Old 21st Jan 2019, 00:05
  #6 (permalink)  
Join Date: Jan 2004
Location: Goodwood
Posts: 161
Originally Posted by flensr View Post
I spent 9 years teaching USAF primary UPT in the T-37 and T-6 so this would be my bread and butter, but mostly it would be a way to find someone else to pay me to turn a plane upside down. I enjoyed instructing so this would be something I really like doing both for my own benefit and for the potentially life-saving skills it can impart to students.
Hi flensr

Good for you for being interested in helping raise pilot standards. I'd make a few observations which may be of some value.

Your T-37 and T-6 instructing will absolutely ensure that you have the pure piloting skills required to deliver UPRT. When you dig into the regulatory and real-world requirements you'll see that there is a LOT more besides, and not least the need to translate the experience of small aerobatic aircraft to the commercial world of swept wing airliners with underslung engines.

I completely agree with the earlier comment that side-by-side seating is in fact ESSENTIAL for the delivery of effective UPRT; the training environment needs to mirror the commercial cockpit as much as possible, including the critical CRM issues. The Extra 300, huge fun that it is to fly (and we operate the aeroplane as well, although not in the UPRT role), is absolutely not the right platform.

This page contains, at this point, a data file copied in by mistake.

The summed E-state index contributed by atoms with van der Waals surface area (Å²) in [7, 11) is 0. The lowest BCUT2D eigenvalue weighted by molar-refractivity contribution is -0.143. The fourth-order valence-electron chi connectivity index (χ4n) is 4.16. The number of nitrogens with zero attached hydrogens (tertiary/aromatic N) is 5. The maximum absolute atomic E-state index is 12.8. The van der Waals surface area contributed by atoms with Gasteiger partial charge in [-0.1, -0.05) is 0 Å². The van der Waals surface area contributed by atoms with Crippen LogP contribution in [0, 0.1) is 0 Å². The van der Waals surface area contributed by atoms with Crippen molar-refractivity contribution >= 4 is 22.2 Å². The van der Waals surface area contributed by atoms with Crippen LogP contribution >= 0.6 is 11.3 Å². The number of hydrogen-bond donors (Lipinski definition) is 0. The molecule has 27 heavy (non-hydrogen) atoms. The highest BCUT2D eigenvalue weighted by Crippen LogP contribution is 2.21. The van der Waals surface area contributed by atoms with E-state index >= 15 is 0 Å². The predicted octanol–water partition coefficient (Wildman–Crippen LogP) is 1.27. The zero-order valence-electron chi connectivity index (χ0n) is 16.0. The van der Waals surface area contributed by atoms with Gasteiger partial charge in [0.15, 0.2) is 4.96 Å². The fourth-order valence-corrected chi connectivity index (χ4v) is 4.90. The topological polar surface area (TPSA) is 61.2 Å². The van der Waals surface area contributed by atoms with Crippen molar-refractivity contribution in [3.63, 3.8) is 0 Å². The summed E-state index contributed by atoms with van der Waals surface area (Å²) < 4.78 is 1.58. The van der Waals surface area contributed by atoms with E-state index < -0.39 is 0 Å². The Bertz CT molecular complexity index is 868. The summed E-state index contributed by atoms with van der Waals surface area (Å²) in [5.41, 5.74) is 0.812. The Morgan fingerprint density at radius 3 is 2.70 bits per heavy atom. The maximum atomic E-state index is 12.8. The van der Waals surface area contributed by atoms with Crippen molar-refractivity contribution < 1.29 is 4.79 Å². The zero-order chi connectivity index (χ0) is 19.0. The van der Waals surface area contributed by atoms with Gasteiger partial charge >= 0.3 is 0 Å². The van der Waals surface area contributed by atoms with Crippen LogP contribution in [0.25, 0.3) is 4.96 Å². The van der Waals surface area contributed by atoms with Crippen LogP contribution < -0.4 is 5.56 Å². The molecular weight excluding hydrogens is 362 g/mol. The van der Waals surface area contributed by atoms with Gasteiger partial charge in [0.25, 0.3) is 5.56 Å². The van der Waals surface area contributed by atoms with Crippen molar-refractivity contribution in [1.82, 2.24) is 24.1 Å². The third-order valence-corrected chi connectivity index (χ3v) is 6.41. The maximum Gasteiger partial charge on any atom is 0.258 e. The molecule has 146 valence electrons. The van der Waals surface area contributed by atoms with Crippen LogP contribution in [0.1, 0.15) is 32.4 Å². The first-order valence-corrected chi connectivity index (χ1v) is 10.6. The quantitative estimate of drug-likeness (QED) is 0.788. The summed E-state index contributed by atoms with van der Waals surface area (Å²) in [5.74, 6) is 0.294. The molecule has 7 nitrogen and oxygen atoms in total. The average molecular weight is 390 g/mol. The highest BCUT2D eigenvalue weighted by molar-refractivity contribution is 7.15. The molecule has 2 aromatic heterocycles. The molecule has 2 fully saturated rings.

Putting together a full course from scratch will likely take you a LONG time; at Ultimate High, with many experienced ex-mil guys like yourself, current airline training captains, regulatory experts and training specialists it took three years to perfect. Whatever route you take, use a ready developed course that has already been approved by your regulator. We have both EASA and FAA compliant courses; the differences are small but significant.

Finally, and just my personal view, my experience is that Flying Schools that are set up largely as 'hobby businesses' rather that professional flight school that are run as profit making businesses tend to have very short and often painful shelf lives. There are a number of good pilots out there that have established successful businesses, but far more that have struggled to make ends meet.

If you'd like to chat offline then I'm happy so to do. Good luck!
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